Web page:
After what was said yesterday I must correct several distortions and errors. A silly falsehood has emerged in the local press, and especially in the foreign press, to the effect that the Prime Minister proposed the post of [Mapai] Party Secretary to the Foreign Minister in order to eliminate him from the Government. On the basis of this fabrication the foreign press has built several castles in the air. I consider it my obligation to state categorically that I have never proposed the post of Party Secretary to the Foreign Minister. The first I heard of it was from Sharett himself at the first meeting of the party's Committee of Nine, which has also been subjected lately to wide publicity by the press. After examining and considering this proposal I decided against it, and when members subsequently brought it up I rejected it categorically.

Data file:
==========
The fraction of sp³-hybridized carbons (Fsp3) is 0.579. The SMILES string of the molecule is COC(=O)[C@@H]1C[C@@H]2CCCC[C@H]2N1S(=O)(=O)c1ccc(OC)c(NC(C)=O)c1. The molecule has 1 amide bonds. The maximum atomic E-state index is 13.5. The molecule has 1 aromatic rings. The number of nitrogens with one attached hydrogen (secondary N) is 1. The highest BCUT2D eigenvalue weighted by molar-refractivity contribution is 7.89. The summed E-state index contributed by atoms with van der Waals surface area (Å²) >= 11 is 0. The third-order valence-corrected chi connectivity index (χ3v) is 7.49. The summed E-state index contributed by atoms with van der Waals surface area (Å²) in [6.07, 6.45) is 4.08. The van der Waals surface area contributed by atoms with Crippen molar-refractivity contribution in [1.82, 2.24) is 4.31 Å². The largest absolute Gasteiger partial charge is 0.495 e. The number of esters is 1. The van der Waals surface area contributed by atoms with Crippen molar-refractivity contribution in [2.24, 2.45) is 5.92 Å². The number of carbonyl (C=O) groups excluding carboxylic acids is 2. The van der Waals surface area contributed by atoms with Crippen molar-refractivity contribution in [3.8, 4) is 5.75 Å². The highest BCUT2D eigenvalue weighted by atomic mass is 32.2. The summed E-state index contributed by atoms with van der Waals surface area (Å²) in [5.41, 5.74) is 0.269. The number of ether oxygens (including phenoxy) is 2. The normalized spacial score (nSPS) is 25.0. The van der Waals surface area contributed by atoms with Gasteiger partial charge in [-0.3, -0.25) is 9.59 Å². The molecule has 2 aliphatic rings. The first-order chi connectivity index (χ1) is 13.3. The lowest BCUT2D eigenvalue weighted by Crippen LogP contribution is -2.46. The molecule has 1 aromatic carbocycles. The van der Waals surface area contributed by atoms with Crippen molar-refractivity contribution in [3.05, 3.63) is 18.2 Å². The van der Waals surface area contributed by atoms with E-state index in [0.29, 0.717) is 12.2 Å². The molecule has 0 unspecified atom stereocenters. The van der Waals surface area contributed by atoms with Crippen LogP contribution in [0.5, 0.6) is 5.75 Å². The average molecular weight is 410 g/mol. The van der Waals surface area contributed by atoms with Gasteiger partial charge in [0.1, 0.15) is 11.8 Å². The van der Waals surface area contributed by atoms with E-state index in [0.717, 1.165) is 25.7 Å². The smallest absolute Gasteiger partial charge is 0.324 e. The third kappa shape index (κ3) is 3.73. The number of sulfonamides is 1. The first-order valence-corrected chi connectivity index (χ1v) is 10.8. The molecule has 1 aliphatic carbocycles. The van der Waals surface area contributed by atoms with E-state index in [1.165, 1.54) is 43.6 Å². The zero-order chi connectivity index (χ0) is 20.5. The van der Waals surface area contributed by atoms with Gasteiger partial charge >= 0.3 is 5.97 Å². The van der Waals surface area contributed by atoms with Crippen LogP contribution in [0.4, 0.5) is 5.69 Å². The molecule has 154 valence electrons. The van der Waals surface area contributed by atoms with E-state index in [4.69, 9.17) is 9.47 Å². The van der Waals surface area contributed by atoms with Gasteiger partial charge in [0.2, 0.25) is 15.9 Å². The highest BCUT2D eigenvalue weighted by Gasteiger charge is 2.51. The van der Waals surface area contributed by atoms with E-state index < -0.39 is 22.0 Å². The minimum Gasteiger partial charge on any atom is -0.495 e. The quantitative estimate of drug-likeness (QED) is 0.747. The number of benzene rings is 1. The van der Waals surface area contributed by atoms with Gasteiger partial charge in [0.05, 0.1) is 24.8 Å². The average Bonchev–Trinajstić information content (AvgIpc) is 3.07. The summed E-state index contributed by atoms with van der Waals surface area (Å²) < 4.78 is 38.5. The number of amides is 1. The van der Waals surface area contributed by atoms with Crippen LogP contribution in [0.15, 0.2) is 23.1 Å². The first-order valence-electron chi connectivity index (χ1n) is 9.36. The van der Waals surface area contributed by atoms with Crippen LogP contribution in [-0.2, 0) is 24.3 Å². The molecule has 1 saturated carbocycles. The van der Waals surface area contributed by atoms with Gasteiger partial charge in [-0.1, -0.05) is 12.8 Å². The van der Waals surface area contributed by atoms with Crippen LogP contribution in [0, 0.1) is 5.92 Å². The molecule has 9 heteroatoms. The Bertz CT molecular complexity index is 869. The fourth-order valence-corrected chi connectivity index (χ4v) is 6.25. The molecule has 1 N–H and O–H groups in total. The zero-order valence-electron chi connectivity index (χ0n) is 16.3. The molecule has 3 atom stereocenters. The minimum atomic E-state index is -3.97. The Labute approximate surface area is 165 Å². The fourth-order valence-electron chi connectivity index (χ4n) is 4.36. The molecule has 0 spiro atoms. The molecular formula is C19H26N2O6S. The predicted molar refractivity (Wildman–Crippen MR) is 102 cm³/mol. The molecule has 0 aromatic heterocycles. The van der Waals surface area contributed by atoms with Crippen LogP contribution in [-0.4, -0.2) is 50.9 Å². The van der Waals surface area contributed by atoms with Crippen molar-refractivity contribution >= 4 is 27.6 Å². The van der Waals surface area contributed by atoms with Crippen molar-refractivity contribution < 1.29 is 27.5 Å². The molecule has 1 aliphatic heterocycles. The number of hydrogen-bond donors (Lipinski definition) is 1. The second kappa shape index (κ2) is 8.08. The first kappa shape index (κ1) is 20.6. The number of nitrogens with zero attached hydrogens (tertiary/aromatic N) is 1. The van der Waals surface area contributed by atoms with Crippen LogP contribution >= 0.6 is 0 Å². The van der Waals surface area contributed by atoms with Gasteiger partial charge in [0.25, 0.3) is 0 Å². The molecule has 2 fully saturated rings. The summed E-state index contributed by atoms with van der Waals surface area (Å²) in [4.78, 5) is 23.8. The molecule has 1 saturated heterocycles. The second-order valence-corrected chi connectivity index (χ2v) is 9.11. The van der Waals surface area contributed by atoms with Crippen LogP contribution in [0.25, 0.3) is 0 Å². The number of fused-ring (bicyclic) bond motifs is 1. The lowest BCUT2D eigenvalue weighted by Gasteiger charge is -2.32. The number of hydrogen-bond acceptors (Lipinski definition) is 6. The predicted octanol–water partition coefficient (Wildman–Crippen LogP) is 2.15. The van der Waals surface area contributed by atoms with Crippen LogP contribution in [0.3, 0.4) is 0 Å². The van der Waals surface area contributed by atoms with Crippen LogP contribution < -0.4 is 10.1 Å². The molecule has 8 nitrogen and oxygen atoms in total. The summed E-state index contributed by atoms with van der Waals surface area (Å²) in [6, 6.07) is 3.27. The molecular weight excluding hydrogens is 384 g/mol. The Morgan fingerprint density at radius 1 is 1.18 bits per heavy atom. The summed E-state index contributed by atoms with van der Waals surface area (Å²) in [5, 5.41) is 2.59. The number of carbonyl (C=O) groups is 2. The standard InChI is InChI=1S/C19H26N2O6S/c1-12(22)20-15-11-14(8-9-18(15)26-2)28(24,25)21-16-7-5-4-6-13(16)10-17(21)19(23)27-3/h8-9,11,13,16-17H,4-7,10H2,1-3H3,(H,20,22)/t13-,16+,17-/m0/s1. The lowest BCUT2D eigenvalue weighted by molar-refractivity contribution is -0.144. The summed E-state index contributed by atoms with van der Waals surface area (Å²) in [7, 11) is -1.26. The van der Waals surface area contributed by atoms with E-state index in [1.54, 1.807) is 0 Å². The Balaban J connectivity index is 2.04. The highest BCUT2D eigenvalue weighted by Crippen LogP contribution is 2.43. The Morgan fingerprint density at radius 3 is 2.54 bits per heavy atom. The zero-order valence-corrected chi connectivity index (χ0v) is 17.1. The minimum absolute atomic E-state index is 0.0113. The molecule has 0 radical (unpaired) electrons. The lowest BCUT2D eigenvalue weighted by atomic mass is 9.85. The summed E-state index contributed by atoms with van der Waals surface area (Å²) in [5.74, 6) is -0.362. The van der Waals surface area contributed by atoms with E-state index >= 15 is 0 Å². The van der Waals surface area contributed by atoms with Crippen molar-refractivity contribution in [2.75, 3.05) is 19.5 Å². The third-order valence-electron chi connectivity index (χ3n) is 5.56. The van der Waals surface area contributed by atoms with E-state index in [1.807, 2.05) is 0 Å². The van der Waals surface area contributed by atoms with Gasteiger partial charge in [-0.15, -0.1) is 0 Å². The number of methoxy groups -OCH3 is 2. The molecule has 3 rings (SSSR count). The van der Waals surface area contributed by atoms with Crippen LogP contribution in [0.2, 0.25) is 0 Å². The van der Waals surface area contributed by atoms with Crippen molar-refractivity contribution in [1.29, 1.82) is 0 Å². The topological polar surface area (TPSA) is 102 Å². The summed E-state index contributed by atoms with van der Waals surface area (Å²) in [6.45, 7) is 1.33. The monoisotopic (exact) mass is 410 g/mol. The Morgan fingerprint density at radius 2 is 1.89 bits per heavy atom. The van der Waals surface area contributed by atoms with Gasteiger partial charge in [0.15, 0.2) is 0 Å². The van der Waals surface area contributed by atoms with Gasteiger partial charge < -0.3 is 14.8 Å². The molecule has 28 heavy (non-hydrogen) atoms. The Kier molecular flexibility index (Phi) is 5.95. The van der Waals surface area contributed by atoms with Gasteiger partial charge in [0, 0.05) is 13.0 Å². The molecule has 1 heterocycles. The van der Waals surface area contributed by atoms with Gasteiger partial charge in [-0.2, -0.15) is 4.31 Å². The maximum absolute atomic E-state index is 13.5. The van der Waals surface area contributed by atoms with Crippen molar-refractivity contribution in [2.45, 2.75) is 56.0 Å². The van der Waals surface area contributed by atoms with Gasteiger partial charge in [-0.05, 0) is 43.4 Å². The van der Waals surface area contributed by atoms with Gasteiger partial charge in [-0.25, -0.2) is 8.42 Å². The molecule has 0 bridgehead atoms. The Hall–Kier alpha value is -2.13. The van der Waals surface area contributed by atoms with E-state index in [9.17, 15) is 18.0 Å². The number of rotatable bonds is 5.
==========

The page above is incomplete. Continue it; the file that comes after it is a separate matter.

It was said yesterday that the Prime Minister had more say in foreign policy than the Foreign Minister did. Now it is true, and I think it should be, that between one meeting and the next the Foreign Minister generally consulted with the Prime Minister on foreign affairs. On the other hand, it is completely untrue that in such matters the Prime Minister took any step whatsoever without the Foreign Minister and his office or without his knowledge. I wish to say to the Knesset and to the nation that foreign policy is at all times the responsibility of the entire Government, not only for formal reasons of collective responsibility but for practical reasons as well. There is no problem to which the Cabinet has devoted so much debate, and taken decisions week after week, as in the case of foreign policy. If this policy has been good, the credit must be shared by the entire Cabinet, and if bad, the entire Cabinet is equally to blame. Hence, as one of the members of the Cabinet, it is with great satisfaction that I take full responsibility for Sharett's foreign policy.